Responding to disaster: Brand messaging and communications tips in a crisis

Responding to disaster: Brand messaging and communications tips in a crisis 

Brand Messaging

Communication has always and will always be essential to branding.

The right communication strategy is how you share your unique tone of voice with your audience, demonstrate your personality, and deliver valuable information.

When disaster strikes, your brand communications are how you alleviate consumer fears and let customers know that you’re still there for them. Unfortunately, most companies just aren’t used to having to adjust their communication strategies for crises.

That means that when terrifying issues strike, like the COVID-19 pandemic, the general public is overwhelmed with cloying, spammy emails from companies desperately trying to follow the crowd and be part of the trend.

Unfortunately, the truth is that your customer doesn’t want you to send them a coronavirus email just because every other business has. Contrarily, your clients are more likely to respond to you positively if you make sure that your brand message is valuable, engaging, and meaningful.

Now more than ever, it’s crucial to ensure that your brand communication is on point.

Fortunately, we’re here to help.

The different types of brand messaging in a crisis


When something terrible happens that affects an entire community, like a natural disaster, a state of political unrest, or a global pandemic, your customers will expect you to stay in touch. Going silent and waiting for everything to blow over will have a number of results: none of them good.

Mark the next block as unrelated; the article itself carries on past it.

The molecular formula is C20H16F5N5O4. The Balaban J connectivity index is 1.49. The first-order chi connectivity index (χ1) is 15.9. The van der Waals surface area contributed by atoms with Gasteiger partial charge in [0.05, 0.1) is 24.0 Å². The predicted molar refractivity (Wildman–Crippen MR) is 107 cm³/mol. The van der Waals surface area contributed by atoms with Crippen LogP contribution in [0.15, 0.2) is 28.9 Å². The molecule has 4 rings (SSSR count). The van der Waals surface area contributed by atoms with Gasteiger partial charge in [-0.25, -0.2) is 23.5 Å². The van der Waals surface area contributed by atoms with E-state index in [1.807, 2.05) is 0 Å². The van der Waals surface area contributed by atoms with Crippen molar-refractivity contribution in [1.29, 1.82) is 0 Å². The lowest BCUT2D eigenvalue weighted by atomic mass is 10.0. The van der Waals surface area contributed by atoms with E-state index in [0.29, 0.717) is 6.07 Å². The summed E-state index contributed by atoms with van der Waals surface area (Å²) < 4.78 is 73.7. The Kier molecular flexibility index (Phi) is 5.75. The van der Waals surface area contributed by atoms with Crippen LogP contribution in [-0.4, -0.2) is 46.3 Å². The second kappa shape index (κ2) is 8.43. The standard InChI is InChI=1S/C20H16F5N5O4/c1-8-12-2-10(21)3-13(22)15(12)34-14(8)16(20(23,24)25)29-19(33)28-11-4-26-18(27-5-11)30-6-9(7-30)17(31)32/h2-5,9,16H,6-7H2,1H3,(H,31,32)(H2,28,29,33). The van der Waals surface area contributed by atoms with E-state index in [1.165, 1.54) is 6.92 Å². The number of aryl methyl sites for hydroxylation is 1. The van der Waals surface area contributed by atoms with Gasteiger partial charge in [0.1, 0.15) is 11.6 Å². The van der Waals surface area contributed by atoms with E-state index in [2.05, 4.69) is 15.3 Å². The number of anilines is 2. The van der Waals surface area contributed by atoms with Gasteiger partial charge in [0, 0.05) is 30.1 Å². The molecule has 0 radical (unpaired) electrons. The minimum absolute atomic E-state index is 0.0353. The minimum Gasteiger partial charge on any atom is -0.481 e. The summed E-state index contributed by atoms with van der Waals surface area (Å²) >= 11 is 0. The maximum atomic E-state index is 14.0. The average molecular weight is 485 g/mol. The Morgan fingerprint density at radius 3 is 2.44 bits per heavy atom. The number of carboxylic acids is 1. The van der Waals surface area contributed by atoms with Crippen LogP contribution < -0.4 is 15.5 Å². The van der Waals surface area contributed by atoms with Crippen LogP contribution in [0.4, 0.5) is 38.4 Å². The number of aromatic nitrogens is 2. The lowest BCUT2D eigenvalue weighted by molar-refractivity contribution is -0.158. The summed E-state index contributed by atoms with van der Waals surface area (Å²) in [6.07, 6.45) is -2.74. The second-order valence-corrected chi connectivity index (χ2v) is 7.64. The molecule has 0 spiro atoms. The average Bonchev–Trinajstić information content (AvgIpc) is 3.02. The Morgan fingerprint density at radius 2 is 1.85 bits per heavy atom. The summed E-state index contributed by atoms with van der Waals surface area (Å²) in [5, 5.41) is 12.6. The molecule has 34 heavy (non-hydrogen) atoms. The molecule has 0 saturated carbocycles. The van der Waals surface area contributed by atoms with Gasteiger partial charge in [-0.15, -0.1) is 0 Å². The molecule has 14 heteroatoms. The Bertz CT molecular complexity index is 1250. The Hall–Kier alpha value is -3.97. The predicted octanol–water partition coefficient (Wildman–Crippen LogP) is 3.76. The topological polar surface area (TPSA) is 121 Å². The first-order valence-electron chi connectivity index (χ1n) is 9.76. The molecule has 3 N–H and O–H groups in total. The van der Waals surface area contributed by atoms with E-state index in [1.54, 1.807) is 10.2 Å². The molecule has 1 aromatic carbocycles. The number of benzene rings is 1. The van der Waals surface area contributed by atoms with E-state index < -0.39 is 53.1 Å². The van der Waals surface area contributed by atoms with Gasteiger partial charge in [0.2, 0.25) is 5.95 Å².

In the best-case scenario, your customers will be left with questions about how you’re going to continue operating during this crisis event.

That means that your call centres and customer service teams will be inundated with so much correspondence that they’ll struggle to get anything done.

In the worst-case scenario, your customers will think that you’re too ignorant or uncaring to think about their needs during a difficult time, which means that they’ll start buying from your competitors instead.

To avoid both outcomes, most businesses overcompensate with their messaging, sending content to customers on everything from email to social media. That’s why as the coronavirus pandemic started spreading, amount of clutter in our inbox began to increase.

If you take the time to sort through all that mess, you’ll find three different categories of brand messaging:

1. The helpful message


This is the service message, the email or alert sent to let you know if anything’s about to change in your relationship with a company. For instance, here’s the message I received from the Post Office:

Brand Messaging

It gets straight to the point, letting the customer know exactly what to expect going forward. These are the kind of emails that your audience want to get. It provides them with answers to their most critical questions, without any fluff.

2. The reassurance message


The second kind of brand message that tends to emerge during a crisis is the one that’s there to let you know how much a brand is there for you. This goes beyond just telling you what the company is doing to deal with the immediate crisis.

Instead, it’s about letting you know what the business is doing for you. These emails are designed to make you feel like the brand cares about you and your needs.